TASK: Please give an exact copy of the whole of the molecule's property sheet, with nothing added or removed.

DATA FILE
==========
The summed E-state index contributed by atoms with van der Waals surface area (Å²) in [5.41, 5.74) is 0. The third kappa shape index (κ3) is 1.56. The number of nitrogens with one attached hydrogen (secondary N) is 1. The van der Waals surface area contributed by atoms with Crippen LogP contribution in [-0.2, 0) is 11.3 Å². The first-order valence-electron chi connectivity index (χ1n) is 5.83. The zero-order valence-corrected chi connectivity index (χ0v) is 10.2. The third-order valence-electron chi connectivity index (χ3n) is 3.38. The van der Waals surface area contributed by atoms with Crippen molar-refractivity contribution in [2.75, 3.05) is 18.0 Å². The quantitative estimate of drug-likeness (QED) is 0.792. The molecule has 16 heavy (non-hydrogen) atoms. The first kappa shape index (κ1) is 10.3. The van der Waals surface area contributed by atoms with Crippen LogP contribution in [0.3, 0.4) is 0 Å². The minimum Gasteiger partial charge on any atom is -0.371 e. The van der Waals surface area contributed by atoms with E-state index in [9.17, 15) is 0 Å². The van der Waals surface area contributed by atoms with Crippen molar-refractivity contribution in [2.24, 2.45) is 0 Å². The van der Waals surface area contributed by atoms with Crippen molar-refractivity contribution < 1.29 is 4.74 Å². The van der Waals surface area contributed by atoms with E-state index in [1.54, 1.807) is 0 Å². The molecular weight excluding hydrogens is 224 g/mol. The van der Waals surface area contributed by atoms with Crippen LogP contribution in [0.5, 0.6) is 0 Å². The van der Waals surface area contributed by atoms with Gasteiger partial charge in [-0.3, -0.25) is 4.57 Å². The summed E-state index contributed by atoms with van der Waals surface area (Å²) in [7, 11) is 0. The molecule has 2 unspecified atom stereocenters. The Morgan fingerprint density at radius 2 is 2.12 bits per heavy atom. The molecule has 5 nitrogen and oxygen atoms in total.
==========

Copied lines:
The summed E-state index contributed by atoms with van der Waals surface area (Å²) in [5.41, 5.74) is 0. The third kappa shape index (κ3) is 1.56. The number of nitrogens with one attached hydrogen (secondary N) is 1. The van der Waals surface area contributed by atoms with Crippen LogP contribution in [-0.2, 0) is 11.3 Å². The first-order valence-electron chi connectivity index (χ1n) is 5.83. The zero-order valence-corrected chi connectivity index (χ0v) is 10.2. The third-order valence-electron chi connectivity index (χ3n) is 3.38. The van der Waals surface area contributed by atoms with Crippen molar-refractivity contribution in [2.75, 3.05) is 18.0 Å². The quantitative estimate of drug-likeness (QED) is 0.792. The molecule has 16 heavy (non-hydrogen) atoms. The first kappa shape index (κ1) is 10.3. The van der Waals surface area contributed by atoms with Crippen LogP contribution in [0.3, 0.4) is 0 Å². The minimum Gasteiger partial charge on any atom is -0.371 e. The van der Waals surface area contributed by atoms with E-state index in [9.17, 15) is 0 Å². The van der Waals surface area contributed by atoms with Crippen molar-refractivity contribution in [2.24, 2.45) is 0 Å². The van der Waals surface area contributed by atoms with Crippen molar-refractivity contribution < 1.29 is 4.74 Å². The van der Waals surface area contributed by atoms with E-state index in [1.54, 1.807) is 0 Å². The molecular weight excluding hydrogens is 224 g/mol. The van der Waals surface area contributed by atoms with Crippen LogP contribution in [0.5, 0.6) is 0 Å². The van der Waals surface area contributed by atoms with Gasteiger partial charge in [-0.3, -0.25) is 4.57 Å². The summed E-state index contributed by atoms with van der Waals surface area (Å²) in [7, 11) is 0. The molecule has 2 unspecified atom stereocenters. The Morgan fingerprint density at radius 2 is 2.12 bits per heavy atom. The molecule has 5 nitrogen and oxygen atoms in total.